A federal judge has given the green light to an investigation into whether Countrywide Finiancial Corp. abused and defrauded borrowers, a key component of this country's failing mortgage industry.
Judge Thomas Agresti of the U.S. Bankruptcy Court in Pittsburgh gave the okay to a Justice Department arm, the Office of the U.S. Trustee, that polices the bankruptcy courts.
Countrywide, the nation's biggest mortgage lender, is protesting saying a probe could have ''staggering implications'' for other big mortgage lenders and turn into a free-for-all.
But Judge Agresti believes that there is enough evidence, a "common thread of potential wrongdoing'' in several bankruptcy cases involving Countrywide.
"The apparent point of Countrywide's argument is that recognizing the authority of the U.S. Trustee to conduct these examinations could have the unintended consequence of leading to an unregulated 'free-for-all,"' he continued. "The court find's Countrywide's argument ... to be without merit," he writes in a 50-page opinion.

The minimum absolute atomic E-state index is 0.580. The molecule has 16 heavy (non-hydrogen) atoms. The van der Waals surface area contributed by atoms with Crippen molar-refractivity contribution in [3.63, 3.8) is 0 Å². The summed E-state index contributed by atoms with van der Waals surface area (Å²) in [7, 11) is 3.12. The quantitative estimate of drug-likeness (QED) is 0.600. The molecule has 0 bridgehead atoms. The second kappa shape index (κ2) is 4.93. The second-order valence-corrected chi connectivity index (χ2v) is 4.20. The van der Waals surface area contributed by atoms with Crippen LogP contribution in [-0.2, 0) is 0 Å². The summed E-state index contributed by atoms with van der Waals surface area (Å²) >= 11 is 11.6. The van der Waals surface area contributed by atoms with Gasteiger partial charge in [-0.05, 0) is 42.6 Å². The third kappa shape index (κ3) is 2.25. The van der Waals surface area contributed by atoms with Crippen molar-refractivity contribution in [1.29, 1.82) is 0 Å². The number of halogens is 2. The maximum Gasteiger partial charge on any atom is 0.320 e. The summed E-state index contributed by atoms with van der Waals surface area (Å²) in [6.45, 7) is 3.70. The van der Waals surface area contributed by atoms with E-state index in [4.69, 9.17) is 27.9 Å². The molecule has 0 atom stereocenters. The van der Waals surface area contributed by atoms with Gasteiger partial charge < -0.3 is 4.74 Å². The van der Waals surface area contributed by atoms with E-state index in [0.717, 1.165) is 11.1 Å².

Among the allegations - Countrywide added improper fees to mortgage payments, fabricated documents in one case and ignored court orders while pursuing homeowners in trouble. Countrywide denies it mistreats homeowners.
Seven percent of Countrywide borrowers are in default. The company has joined a national program to freeze subprime adjustable rate loans, many given out to consumers with bad credit.
Judge Agresti has before him 293 cases allegations of miscouduct by Countrywide in the U.S. Bankruptcy Court in Pittsburgh, Pennsylvania. His decision could influence other judges considering other such cases around the country.
The Justice Department has similar charges against the Calabasas, Calif., company in courts nationwide.
In January, Countrywide agreed to be acquired by Bank of America Corp for $4.2 billion. #